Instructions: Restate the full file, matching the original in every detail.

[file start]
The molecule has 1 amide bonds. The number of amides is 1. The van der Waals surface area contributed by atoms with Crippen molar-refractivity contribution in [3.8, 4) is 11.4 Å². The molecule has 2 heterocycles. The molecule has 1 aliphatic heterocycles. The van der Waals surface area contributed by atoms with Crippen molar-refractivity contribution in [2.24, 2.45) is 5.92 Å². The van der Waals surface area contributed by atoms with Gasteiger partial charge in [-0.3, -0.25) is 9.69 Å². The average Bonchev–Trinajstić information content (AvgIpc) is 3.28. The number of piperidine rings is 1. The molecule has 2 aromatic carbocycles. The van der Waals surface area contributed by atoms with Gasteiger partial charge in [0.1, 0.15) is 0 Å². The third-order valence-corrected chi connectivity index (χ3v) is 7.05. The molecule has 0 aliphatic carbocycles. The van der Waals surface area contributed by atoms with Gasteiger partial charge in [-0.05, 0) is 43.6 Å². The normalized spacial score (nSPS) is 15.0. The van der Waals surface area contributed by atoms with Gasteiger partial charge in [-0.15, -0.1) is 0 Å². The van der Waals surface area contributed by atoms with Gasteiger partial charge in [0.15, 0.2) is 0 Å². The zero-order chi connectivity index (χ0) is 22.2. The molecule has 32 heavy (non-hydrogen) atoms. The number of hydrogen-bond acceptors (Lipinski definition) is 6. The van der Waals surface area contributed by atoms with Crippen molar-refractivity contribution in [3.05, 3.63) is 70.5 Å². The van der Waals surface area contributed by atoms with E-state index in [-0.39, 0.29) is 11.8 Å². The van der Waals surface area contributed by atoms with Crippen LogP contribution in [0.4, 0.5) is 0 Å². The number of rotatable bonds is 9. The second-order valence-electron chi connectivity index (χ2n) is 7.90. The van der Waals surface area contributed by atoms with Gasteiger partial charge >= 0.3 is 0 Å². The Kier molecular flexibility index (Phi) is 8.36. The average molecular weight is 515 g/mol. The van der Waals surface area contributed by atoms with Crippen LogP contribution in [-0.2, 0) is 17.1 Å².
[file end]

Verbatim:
The molecule has 1 amide bonds. The number of amides is 1. The van der Waals surface area contributed by atoms with Crippen molar-refractivity contribution in [3.8, 4) is 11.4 Å². The molecule has 2 heterocycles. The molecule has 1 aliphatic heterocycles. The van der Waals surface area contributed by atoms with Crippen molar-refractivity contribution in [2.24, 2.45) is 5.92 Å². The van der Waals surface area contributed by atoms with Gasteiger partial charge in [-0.3, -0.25) is 9.69 Å². The average Bonchev–Trinajstić information content (AvgIpc) is 3.28. The number of piperidine rings is 1. The molecule has 2 aromatic carbocycles. The van der Waals surface area contributed by atoms with Gasteiger partial charge in [0.1, 0.15) is 0 Å². The third-order valence-corrected chi connectivity index (χ3v) is 7.05. The molecule has 0 aliphatic carbocycles. The van der Waals surface area contributed by atoms with Gasteiger partial charge in [-0.05, 0) is 43.6 Å². The normalized spacial score (nSPS) is 15.0. The van der Waals surface area contributed by atoms with Gasteiger partial charge in [-0.15, -0.1) is 0 Å². The van der Waals surface area contributed by atoms with Gasteiger partial charge in [0.15, 0.2) is 0 Å². The zero-order chi connectivity index (χ0) is 22.2. The molecule has 32 heavy (non-hydrogen) atoms. The number of hydrogen-bond acceptors (Lipinski definition) is 6. The van der Waals surface area contributed by atoms with Crippen molar-refractivity contribution in [3.05, 3.63) is 70.5 Å². The van der Waals surface area contributed by atoms with E-state index in [-0.39, 0.29) is 11.8 Å². The van der Waals surface area contributed by atoms with Crippen LogP contribution in [0.4, 0.5) is 0 Å². The number of rotatable bonds is 9. The second-order valence-electron chi connectivity index (χ2n) is 7.90. The van der Waals surface area contributed by atoms with Gasteiger partial charge >= 0.3 is 0 Å². The Kier molecular flexibility index (Phi) is 8.36. The average molecular weight is 515 g/mol. The van der Waals surface area contributed by atoms with Crippen LogP contribution in [-0.2, 0) is 17.1 Å².